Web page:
Also, if the Australians or the British wanted to monitor polling sites, we'd be cool with that, though there are some states that do bar foriegners from being poll site monitors.

The term is still spin in terms of this election. Where's a citation saying the Russians want control of the election process? The stories themselves seem to waver between terminology.

Have you even been paying attention to the whole hacks and the wikileaks stuff? They couldn't control the election even if they tried, but they are accused of trying to influence it.
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PTTG??

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Wolfhunter107

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Re: Doc Helgoland's Asylum for the Politically American
« Reply #8167 on: October 21, 2016, 08:29:25 pm »

Well, that's pretty disturbing.
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Reelya

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Re: Doc Helgoland's Asylum for the Politically American
« Reply #8168 on: October 21, 2016, 08:32:09 pm »

smjames, wolf: i'm talking about current US policies. e.g there was a coup in Honduras in 2009, and the USA was basically alone in the world in publicly supporting the coup leaders. Also, the venezuela 2002 where the coup leading groups basically received the bulk of us aid money in the country both before and after the coup failed (a coup in which they abolished the constitution, parliament and the courts, and the army imposed a figure-head free to rule by decree while tanks shot protesters in the street). The US were major public cheerleaders for that coup, with US Congressmen describing the new military Junta as a return to freedom.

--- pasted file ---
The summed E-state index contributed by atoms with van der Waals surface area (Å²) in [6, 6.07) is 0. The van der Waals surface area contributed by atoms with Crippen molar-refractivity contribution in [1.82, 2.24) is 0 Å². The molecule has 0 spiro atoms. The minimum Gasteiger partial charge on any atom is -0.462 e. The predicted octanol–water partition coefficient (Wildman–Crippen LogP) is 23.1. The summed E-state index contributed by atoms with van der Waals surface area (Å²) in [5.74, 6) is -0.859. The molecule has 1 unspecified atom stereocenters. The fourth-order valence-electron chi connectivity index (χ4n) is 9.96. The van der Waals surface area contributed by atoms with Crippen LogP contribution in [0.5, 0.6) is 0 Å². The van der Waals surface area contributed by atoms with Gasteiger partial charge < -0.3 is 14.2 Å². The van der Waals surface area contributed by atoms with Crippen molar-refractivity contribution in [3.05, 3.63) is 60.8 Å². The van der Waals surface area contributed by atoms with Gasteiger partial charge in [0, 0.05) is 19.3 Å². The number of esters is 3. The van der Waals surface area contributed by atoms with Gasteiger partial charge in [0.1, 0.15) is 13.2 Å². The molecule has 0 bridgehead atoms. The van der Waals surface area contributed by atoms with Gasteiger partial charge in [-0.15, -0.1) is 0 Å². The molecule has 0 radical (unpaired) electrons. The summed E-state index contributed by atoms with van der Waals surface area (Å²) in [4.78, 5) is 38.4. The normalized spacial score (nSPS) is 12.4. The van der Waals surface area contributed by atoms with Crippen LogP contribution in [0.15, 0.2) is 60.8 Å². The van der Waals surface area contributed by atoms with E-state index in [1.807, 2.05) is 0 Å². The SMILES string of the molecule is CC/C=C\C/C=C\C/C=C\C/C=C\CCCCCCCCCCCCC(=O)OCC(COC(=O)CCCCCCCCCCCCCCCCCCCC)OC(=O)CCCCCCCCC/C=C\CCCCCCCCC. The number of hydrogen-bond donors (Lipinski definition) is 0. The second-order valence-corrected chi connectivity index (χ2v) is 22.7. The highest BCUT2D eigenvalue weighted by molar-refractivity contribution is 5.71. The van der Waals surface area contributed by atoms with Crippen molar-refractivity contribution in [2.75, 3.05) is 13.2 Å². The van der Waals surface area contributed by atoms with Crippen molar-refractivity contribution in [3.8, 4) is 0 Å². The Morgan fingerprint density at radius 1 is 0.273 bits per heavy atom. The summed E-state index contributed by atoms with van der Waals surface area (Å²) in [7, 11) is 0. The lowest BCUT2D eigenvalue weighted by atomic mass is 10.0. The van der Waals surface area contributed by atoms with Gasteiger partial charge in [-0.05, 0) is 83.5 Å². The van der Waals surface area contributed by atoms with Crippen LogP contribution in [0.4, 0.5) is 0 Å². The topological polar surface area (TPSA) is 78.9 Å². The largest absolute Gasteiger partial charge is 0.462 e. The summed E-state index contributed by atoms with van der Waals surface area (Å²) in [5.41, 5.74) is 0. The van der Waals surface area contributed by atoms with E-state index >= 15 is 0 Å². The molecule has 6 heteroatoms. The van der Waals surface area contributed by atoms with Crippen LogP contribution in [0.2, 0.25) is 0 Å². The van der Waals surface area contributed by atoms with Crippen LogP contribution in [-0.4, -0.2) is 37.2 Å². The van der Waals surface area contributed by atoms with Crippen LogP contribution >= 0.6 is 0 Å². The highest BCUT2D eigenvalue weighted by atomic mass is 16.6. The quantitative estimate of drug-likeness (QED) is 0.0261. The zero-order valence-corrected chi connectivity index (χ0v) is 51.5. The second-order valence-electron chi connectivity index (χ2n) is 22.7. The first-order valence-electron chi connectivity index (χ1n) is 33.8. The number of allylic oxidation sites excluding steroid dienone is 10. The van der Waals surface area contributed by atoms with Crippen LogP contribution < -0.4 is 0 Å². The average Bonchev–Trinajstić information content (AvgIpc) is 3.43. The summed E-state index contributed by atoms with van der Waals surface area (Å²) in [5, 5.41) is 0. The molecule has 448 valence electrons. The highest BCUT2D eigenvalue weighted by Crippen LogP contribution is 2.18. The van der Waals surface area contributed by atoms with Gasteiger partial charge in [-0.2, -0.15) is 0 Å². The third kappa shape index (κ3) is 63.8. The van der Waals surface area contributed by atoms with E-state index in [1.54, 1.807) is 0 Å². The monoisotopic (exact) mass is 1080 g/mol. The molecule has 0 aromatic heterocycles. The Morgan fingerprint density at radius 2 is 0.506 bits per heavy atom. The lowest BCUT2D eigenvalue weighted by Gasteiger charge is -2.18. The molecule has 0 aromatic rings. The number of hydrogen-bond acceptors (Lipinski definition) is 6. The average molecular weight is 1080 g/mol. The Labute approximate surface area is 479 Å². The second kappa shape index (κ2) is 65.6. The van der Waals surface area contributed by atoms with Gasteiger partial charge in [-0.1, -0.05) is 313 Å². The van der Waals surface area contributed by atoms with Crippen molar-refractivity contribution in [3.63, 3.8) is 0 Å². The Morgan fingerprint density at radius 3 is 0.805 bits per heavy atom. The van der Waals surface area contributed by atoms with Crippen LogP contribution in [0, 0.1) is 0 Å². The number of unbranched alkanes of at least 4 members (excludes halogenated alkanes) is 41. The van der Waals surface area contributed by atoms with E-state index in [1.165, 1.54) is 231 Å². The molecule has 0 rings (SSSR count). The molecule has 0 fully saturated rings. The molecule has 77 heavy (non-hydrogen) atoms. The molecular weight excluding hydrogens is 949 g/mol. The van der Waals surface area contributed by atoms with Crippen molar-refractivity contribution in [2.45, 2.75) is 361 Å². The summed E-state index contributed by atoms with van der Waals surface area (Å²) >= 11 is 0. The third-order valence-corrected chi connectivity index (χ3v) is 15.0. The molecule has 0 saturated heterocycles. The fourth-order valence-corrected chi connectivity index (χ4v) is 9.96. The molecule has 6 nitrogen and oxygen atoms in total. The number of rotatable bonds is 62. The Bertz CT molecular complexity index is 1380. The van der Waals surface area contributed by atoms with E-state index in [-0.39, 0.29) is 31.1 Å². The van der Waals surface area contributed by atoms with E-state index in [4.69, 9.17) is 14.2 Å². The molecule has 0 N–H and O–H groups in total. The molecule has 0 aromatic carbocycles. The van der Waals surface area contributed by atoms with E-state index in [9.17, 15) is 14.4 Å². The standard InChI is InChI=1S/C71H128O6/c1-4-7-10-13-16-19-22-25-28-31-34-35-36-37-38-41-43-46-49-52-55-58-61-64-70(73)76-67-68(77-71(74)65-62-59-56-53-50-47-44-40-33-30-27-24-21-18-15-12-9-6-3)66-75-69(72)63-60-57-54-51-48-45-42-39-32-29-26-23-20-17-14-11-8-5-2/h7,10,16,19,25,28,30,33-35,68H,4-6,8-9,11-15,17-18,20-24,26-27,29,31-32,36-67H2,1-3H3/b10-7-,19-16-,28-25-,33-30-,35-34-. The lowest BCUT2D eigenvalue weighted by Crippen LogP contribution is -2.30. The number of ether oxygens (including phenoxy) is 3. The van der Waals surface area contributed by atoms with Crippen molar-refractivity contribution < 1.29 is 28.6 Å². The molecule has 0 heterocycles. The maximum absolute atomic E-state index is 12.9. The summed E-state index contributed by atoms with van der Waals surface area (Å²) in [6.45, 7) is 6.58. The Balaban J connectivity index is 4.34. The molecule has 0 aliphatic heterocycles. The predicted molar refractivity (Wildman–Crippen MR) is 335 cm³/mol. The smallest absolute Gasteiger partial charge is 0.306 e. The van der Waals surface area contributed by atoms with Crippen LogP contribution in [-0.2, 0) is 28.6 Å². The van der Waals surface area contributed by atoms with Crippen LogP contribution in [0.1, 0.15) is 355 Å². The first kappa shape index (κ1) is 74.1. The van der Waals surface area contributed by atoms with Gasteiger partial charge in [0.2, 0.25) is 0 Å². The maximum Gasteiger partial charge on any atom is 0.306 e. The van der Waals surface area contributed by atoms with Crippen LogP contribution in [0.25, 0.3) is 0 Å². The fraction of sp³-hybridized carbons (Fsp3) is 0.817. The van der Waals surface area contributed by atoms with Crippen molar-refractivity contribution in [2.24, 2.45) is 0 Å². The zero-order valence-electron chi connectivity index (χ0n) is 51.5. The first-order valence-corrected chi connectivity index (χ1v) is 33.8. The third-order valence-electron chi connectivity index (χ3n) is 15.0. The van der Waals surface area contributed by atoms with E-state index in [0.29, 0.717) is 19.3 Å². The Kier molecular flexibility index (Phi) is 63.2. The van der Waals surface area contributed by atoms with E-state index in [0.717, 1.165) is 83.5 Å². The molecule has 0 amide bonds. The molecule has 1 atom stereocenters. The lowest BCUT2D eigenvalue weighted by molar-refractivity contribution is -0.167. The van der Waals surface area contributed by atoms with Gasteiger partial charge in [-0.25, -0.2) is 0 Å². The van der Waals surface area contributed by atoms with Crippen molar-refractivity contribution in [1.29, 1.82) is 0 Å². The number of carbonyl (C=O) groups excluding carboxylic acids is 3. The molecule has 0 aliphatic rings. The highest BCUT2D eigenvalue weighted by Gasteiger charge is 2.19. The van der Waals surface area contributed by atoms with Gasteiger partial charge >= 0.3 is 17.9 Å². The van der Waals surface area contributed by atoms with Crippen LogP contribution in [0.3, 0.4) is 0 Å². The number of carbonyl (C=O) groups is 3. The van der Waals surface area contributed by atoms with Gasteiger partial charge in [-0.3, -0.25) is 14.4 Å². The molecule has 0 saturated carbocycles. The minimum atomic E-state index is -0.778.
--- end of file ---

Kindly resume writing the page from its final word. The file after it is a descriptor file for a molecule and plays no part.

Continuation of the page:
Also, Bush propping up the Colombian right-wingers from 2002-2008 at a time they've been accused of absolutely vile human rights abuses with thousands of known victims, and Bush called them the "Model Democracy" of Latin America.Then, Colombia 2008 emboldened by US support start bombing neighboring nations (Ecuador) and accusing all their neighbors of being filthy terrorists. Again, to applause from the political classes in USA, and only prevented by widespread international condemnation. This came very soon after Ecuador decided not to renew the lease on the US airbase in their nation.

And I'm leaving out a LOT of shitty stuff they've pulled in other nations in support of right-wing extremists and undermining elected governments (e.g. Bolivia).  Not to mention the whole regime-change things that got us into this huge mess worldwide.